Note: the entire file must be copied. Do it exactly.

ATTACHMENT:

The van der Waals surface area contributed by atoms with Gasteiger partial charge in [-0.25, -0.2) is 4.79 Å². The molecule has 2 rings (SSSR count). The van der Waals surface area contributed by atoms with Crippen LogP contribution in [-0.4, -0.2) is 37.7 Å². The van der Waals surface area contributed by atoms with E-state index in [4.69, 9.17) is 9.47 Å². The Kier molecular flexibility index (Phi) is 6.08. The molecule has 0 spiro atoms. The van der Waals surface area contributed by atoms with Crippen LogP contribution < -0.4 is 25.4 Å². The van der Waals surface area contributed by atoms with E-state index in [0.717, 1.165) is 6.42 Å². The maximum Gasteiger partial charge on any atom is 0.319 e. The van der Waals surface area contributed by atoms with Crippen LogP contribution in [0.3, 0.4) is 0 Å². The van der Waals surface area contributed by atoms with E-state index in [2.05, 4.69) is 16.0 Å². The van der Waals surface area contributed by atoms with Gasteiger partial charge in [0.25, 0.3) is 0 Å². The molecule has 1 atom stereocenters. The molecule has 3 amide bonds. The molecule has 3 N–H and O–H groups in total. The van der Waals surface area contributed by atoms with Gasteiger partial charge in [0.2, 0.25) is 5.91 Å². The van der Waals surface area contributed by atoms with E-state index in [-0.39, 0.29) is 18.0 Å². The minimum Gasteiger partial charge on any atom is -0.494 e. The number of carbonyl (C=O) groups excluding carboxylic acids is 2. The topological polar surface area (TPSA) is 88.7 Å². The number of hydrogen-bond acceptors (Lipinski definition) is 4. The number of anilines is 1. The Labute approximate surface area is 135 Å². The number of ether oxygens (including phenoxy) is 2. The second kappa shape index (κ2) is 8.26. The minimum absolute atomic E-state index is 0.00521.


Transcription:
The van der Waals surface area contributed by atoms with Gasteiger partial charge in [-0.25, -0.2) is 4.79 Å². The molecule has 2 rings (SSSR count). The van der Waals surface area contributed by atoms with Crippen LogP contribution in [-0.4, -0.2) is 37.7 Å². The van der Waals surface area contributed by atoms with E-state index in [4.69, 9.17) is 9.47 Å². The Kier molecular flexibility index (Phi) is 6.08. The molecule has 0 spiro atoms. The van der Waals surface area contributed by atoms with Crippen LogP contribution < -0.4 is 25.4 Å². The van der Waals surface area contributed by atoms with E-state index in [0.717, 1.165) is 6.42 Å². The maximum Gasteiger partial charge on any atom is 0.319 e. The van der Waals surface area contributed by atoms with Crippen LogP contribution in [0.3, 0.4) is 0 Å². The van der Waals surface area contributed by atoms with E-state index in [2.05, 4.69) is 16.0 Å². The van der Waals surface area contributed by atoms with Gasteiger partial charge in [0.25, 0.3) is 0 Å². The molecule has 1 atom stereocenters. The molecule has 3 amide bonds. The molecule has 3 N–H and O–H groups in total. The van der Waals surface area contributed by atoms with Gasteiger partial charge in [0.2, 0.25) is 5.91 Å². The van der Waals surface area contributed by atoms with E-state index in [-0.39, 0.29) is 18.0 Å². The minimum Gasteiger partial charge on any atom is -0.494 e. The number of carbonyl (C=O) groups excluding carboxylic acids is 2. The topological polar surface area (TPSA) is 88.7 Å². The number of hydrogen-bond acceptors (Lipinski definition) is 4. The number of anilines is 1. The Labute approximate surface area is 135 Å². The number of ether oxygens (including phenoxy) is 2. The second kappa shape index (κ2) is 8.26. The minimum absolute atomic E-state index is 0.00521.